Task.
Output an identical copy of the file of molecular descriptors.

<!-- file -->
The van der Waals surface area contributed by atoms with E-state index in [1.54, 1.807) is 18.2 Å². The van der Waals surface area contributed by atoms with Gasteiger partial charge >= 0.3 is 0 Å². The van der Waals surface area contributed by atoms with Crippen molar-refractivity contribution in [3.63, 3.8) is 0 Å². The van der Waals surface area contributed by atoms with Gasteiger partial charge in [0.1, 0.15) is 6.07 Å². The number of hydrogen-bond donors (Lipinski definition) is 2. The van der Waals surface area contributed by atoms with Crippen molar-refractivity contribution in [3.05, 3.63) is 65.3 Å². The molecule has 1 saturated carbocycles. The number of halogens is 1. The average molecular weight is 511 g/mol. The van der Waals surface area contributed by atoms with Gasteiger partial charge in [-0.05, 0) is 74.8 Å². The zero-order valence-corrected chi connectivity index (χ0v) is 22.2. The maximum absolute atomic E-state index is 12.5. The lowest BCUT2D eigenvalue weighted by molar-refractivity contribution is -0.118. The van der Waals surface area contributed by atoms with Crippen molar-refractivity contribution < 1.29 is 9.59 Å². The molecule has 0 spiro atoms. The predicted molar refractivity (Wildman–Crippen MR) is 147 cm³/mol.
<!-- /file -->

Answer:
The van der Waals surface area contributed by atoms with E-state index in [1.54, 1.807) is 18.2 Å². The van der Waals surface area contributed by atoms with Gasteiger partial charge >= 0.3 is 0 Å². The van der Waals surface area contributed by atoms with Crippen molar-refractivity contribution in [3.63, 3.8) is 0 Å². The van der Waals surface area contributed by atoms with Gasteiger partial charge in [0.1, 0.15) is 6.07 Å². The number of hydrogen-bond donors (Lipinski definition) is 2. The van der Waals surface area contributed by atoms with Crippen molar-refractivity contribution in [3.05, 3.63) is 65.3 Å². The molecule has 1 saturated carbocycles. The number of halogens is 1. The average molecular weight is 511 g/mol. The van der Waals surface area contributed by atoms with Gasteiger partial charge in [-0.05, 0) is 74.8 Å². The zero-order valence-corrected chi connectivity index (χ0v) is 22.2. The maximum absolute atomic E-state index is 12.5. The lowest BCUT2D eigenvalue weighted by molar-refractivity contribution is -0.118. The van der Waals surface area contributed by atoms with Crippen molar-refractivity contribution < 1.29 is 9.59 Å². The molecule has 0 spiro atoms. The predicted molar refractivity (Wildman–Crippen MR) is 147 cm³/mol.